Drunk bunnyOver the past few years, social media have become ubiquitous, as has a subcurrent of online humor about those who use it while plastered. Today, I’d like to tell you about a non-humorous intersection of signs of alcoholism and social media.

It starts with a report published by Archives of Pediatrics and Adolescent Medicine (one of the JAMA/Archives journals) and funded by the National Institute on Alcohol Abuse and Alcoholism. The key takeaway is that social media websites such as Facebook may be good sources of information on college drinking habits. Specifically, information that could help reveal those at risk for problem drinking.

It’s interesting to see this sort of approach being used in medical research, as, up until recently, it has mostly been the realm of marketers.

Researchers identified 307 profiles for students 18-20 years old, and 224 of them completed the survey. Of the various Facebook profiles examined, 19.6% had references to alcohol use and 16.1% displayed references to intoxication or problem drinking, and a very minimum amount of them had gone to one of the alcohol detox centers.

Let’s take a look at some of the findings. Canada’s CVT News reports the following data:

Dr. Megan Moreno of the University of Wisconsin — Madison and colleagues explored links between alcohol use and intoxication/problem drinking on Facebook, as well as self-reported problem drinking using the 10-question Alcohol Use Disorders Identification Test clinical scale. The AUDIT assesses consumption, dependence and harm or consequences of alcohol use. […]

AUDIT scores for intoxication/problem drinking displayers was 9.5, compared to 6.7 for alcohol displayers and for 4.7 non-displayers.

Colin Ricketts of The Earth Times brings us a few more numbers:

The AUDITs revealed that 35.4% of the students were judged to be at risk from problem drinking. But 58.3% of those whose profiles displayed references to drunkenness and drink problems scored above the cut-off on AUDIT. This group were also reporting alcohol related injuries at double the rate of those who spoke about alcohol but not intoxication and six times more likely than those who didn’t discuss alcohol on their profiles to report such an injury.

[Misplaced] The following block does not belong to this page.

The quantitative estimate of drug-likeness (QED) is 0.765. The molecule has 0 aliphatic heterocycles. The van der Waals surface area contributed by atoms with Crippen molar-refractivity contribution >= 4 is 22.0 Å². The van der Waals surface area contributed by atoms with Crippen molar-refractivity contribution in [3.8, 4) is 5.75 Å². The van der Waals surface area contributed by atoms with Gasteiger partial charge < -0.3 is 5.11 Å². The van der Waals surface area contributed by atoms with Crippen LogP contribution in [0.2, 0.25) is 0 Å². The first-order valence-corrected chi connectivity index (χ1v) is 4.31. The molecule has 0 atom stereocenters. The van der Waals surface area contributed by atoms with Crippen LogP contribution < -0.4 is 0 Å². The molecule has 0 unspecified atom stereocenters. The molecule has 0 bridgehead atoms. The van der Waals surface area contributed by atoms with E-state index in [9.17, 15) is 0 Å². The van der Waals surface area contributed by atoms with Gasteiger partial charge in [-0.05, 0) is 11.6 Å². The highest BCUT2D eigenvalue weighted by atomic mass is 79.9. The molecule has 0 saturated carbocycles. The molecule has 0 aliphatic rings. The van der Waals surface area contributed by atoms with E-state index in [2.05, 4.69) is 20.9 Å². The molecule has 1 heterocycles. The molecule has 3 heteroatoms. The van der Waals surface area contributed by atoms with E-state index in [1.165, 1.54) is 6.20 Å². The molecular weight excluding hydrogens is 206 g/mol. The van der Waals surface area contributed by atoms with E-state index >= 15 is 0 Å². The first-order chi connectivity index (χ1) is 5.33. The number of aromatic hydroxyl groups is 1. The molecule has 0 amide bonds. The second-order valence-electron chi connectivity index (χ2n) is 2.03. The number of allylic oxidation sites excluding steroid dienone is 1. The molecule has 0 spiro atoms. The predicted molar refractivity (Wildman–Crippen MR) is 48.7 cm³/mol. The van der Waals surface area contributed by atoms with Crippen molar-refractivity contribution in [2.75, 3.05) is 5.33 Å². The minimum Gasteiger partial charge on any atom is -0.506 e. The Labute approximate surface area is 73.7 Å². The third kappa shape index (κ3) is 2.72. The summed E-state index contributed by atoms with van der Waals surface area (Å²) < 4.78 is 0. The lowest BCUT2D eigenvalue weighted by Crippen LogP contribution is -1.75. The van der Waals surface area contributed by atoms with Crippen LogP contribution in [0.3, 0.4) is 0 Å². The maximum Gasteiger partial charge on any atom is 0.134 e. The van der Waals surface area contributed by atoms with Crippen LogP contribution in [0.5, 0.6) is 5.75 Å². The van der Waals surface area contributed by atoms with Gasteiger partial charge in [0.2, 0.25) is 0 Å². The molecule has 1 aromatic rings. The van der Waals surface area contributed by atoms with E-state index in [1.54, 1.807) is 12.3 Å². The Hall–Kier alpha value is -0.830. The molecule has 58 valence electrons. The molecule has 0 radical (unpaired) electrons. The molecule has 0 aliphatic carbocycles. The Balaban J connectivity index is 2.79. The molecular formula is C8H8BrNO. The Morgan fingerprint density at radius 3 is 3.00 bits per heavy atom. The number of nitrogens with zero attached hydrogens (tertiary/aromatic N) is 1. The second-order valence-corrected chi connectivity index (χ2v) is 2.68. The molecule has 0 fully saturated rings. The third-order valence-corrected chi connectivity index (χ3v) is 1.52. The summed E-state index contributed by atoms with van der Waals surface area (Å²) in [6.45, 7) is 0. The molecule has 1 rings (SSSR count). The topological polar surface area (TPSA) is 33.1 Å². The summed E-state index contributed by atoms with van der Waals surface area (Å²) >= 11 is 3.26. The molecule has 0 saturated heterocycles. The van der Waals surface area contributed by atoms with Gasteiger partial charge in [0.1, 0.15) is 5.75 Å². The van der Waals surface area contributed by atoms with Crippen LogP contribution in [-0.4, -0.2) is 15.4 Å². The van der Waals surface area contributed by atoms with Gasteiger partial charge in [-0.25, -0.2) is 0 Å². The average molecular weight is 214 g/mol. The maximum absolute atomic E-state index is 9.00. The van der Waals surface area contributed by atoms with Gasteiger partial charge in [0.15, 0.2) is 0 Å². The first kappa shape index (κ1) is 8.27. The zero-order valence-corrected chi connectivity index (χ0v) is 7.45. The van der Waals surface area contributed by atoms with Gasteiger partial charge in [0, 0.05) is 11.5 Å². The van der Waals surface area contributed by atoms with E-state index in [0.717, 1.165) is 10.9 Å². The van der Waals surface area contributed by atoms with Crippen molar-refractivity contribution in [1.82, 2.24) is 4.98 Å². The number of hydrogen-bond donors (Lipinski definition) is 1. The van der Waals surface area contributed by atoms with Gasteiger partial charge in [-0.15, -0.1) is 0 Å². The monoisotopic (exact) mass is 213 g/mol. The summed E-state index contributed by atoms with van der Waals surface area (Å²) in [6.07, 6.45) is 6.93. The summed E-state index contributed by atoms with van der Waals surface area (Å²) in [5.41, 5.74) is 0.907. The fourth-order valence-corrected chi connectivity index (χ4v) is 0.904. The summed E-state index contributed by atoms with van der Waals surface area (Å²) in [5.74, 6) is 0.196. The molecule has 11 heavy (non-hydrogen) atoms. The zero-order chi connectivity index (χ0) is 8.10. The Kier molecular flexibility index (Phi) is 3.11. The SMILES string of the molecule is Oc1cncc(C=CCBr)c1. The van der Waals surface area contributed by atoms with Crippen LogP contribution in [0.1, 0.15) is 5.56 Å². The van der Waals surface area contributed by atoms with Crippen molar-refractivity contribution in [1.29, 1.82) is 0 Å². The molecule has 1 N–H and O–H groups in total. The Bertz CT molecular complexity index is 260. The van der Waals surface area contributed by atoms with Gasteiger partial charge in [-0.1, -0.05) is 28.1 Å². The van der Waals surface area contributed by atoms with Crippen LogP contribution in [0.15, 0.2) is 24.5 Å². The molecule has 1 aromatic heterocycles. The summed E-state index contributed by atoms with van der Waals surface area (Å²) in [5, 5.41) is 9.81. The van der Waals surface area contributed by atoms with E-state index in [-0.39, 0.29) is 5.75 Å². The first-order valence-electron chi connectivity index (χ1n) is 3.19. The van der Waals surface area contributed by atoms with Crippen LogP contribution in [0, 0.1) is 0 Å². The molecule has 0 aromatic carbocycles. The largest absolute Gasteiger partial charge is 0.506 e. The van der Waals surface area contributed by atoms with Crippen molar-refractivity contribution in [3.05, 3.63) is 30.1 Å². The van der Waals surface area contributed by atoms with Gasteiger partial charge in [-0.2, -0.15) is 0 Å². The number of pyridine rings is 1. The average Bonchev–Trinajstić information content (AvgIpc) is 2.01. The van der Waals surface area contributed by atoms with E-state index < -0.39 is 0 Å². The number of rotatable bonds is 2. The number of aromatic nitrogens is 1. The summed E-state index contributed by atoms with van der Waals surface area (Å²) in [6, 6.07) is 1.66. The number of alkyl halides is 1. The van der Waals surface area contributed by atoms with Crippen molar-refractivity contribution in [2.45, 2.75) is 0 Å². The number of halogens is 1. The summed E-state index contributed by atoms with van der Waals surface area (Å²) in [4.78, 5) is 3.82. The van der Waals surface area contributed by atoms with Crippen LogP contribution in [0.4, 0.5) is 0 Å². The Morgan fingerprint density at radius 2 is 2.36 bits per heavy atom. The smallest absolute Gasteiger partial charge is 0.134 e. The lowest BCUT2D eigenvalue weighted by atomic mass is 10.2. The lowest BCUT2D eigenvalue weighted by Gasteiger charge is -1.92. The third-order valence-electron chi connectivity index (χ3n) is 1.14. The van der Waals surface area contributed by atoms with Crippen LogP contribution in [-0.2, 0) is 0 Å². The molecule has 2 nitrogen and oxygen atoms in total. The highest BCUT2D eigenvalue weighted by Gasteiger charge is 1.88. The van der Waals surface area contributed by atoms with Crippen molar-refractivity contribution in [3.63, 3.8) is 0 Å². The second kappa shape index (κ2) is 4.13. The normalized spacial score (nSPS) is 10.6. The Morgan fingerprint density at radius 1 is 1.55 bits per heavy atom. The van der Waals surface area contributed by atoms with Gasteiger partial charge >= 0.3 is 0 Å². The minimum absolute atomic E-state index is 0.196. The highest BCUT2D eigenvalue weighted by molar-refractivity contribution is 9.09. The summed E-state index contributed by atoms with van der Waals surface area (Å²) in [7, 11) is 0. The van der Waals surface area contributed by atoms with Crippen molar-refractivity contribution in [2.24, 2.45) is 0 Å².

I’d like to see this study done with a larger cross-section of subjects — at multiple universities instead of just two, and with a much larger sample size, for instance. I’d be willing to bet that the human resources departments of large businesses will be refining the approach as well — once they become aware of it. After all, who has not seen at least one story about someone who has lost a job or an opportunity because of party pictures on Facebook?

In the end, it’s all about language, keywords in particular. The conclusion reached in the report notes the need to look for secondary keywords rather than primary ones. Or, as the study itself is quoted in The Jerusalem Post:

‘These study findings can be used for offering evidence-based guidance recommending that students who display references to I/PD on Facebook undergo clinical screening for problem alcohol use,’ the authors conclude. ‘Our findings suggest that targeting keywords that relate to I/PD, rather than to general keywords regarding alcohol, may provide an innovative method to deliver a tailored message to a target population.’

Research, numbers, and marketing. In this case, the message to be marketed is a public service announcement, but it is still the same process. Now the plethora of public online profiles is making it easier than ever.

Source: “Social media profiles could help ID student drinkers: study,” CTV News, 10/05/11
Source: “Social media sites give insight into college drinking,”  The Jerusalem Post, 10/05/11
Source: “Study indicates social media may reveal which students have a drinking problem,” Superior Telegram, 10/04/11
Source: “Social Media may help college students with drinking problems,” The Earth Times, 10/05/11
Image by stuart conner, used under its Creative Commons license.

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